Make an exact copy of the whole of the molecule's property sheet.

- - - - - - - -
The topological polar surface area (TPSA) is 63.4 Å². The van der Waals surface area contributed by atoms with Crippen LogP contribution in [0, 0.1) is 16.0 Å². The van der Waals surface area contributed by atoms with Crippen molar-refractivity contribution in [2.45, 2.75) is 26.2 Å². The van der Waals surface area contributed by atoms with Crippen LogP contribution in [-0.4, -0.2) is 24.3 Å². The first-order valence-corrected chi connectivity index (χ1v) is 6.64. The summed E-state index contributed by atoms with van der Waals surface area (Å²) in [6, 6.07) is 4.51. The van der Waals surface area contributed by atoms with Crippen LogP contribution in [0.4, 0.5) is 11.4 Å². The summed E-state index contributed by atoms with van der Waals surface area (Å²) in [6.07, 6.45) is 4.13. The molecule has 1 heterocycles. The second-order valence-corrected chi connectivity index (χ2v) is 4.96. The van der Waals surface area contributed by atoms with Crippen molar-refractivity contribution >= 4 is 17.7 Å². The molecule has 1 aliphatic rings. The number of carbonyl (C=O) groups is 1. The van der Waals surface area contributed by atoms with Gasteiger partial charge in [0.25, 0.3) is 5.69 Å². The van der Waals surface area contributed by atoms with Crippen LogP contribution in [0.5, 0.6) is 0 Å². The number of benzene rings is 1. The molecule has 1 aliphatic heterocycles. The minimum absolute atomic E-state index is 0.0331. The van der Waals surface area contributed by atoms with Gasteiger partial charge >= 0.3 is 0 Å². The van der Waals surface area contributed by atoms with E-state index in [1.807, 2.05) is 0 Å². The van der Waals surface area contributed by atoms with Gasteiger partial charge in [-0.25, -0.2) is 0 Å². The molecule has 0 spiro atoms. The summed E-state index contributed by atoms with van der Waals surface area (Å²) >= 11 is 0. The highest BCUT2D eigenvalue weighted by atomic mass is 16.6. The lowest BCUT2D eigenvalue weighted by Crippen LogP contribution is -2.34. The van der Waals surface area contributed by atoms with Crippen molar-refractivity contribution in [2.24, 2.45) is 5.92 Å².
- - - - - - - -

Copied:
The topological polar surface area (TPSA) is 63.4 Å². The van der Waals surface area contributed by atoms with Crippen LogP contribution in [0, 0.1) is 16.0 Å². The van der Waals surface area contributed by atoms with Crippen molar-refractivity contribution in [2.45, 2.75) is 26.2 Å². The van der Waals surface area contributed by atoms with Crippen LogP contribution in [-0.4, -0.2) is 24.3 Å². The first-order valence-corrected chi connectivity index (χ1v) is 6.64. The summed E-state index contributed by atoms with van der Waals surface area (Å²) in [6, 6.07) is 4.51. The van der Waals surface area contributed by atoms with Crippen LogP contribution in [0.4, 0.5) is 11.4 Å². The summed E-state index contributed by atoms with van der Waals surface area (Å²) in [6.07, 6.45) is 4.13. The molecule has 1 heterocycles. The second-order valence-corrected chi connectivity index (χ2v) is 4.96. The van der Waals surface area contributed by atoms with Crippen molar-refractivity contribution >= 4 is 17.7 Å². The molecule has 1 aliphatic rings. The number of carbonyl (C=O) groups is 1. The van der Waals surface area contributed by atoms with Gasteiger partial charge in [0.25, 0.3) is 5.69 Å². The van der Waals surface area contributed by atoms with Crippen LogP contribution in [0.5, 0.6) is 0 Å². The number of benzene rings is 1. The molecule has 1 aliphatic heterocycles. The minimum absolute atomic E-state index is 0.0331. The van der Waals surface area contributed by atoms with Gasteiger partial charge >= 0.3 is 0 Å². The van der Waals surface area contributed by atoms with E-state index in [1.807, 2.05) is 0 Å². The van der Waals surface area contributed by atoms with Gasteiger partial charge in [-0.25, -0.2) is 0 Å². The molecule has 0 spiro atoms. The summed E-state index contributed by atoms with van der Waals surface area (Å²) >= 11 is 0. The highest BCUT2D eigenvalue weighted by atomic mass is 16.6. The lowest BCUT2D eigenvalue weighted by Crippen LogP contribution is -2.34. The van der Waals surface area contributed by atoms with Crippen molar-refractivity contribution in [2.24, 2.45) is 5.92 Å².